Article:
Insurers favor from no-fault precisely because it costs more to pay for both the wrongdoer and the innocent victim of a car accident. Since insurers make most of their profit from the investment of premiums, high-revenue programs like no-fault are preferred by insurance companies, particularly in regulated markets like California, because they can justify passing through to consumers the higher costs, along with their higher markup for profit and other excessive expenses. Higher costs equal higher premiums. Higher premiums provide more capital to invest. More investment capital means higher profits. Data compiled from insurance industry records show that no fault systems are consistently the most expensive forms of auto insurance in the nation. According to insurance industry data supplied to the National Association of Insurance Commissioners (NAIC), of the ten states where auto insurance was most expensive in 1993, seven (including D.C.) had no fault systems. Between 1989-93, states with mandatory no fault systems saw their rates increase an average of 40.3% -- about one-third higher than the average rate of growth of the average premium in non-no fault states, which saw an average 30.3% increase over the same period.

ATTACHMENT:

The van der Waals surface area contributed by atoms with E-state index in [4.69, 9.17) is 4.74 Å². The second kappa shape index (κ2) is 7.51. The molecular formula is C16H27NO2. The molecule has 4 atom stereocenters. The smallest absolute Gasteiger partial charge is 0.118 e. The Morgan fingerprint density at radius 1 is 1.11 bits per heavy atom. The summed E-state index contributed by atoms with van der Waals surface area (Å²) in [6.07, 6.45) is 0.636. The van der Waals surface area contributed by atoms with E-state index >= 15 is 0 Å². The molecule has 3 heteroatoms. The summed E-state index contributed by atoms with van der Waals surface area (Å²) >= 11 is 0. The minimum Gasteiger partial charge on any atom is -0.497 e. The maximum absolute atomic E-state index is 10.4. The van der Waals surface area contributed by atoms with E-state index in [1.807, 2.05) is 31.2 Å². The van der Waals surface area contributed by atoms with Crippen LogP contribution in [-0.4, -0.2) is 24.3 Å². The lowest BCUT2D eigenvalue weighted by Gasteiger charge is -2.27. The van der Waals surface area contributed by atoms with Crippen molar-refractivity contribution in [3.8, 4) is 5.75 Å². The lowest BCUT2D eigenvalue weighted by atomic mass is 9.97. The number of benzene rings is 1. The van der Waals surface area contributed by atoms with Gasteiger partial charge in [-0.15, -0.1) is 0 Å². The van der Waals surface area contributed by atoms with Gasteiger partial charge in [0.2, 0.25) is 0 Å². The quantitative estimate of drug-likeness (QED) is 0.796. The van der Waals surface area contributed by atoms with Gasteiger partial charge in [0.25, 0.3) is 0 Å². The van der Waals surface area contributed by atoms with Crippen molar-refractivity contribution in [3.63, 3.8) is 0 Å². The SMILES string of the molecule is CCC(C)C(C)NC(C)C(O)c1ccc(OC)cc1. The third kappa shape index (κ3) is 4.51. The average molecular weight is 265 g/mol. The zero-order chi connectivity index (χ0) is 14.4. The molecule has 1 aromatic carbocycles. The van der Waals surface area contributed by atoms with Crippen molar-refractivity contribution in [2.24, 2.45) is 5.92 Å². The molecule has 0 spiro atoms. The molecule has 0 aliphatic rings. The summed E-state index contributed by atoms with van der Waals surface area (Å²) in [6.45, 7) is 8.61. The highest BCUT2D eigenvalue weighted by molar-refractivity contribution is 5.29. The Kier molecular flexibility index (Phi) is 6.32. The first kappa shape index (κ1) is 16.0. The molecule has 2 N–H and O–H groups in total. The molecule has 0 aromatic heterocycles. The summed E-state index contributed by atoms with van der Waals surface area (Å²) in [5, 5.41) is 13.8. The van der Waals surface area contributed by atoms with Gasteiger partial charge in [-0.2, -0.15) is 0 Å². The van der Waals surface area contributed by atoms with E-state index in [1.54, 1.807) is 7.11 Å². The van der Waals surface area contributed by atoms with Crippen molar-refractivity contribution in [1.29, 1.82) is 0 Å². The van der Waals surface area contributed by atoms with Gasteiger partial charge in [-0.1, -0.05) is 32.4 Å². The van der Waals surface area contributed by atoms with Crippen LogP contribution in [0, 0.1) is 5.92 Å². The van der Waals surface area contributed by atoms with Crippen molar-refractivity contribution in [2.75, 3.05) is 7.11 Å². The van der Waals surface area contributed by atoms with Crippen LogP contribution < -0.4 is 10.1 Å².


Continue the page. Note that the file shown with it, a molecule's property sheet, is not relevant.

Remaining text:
The fact that the proposal does not condition its no fault provisions -- which the insurance industry strongly supports -- to motorists' receipt of any rate reduction means that insurers will get the benefits of the law while consumers will end up paying more for much less.
5. No Fault Contradicts American Notions of Responsibility and Accountability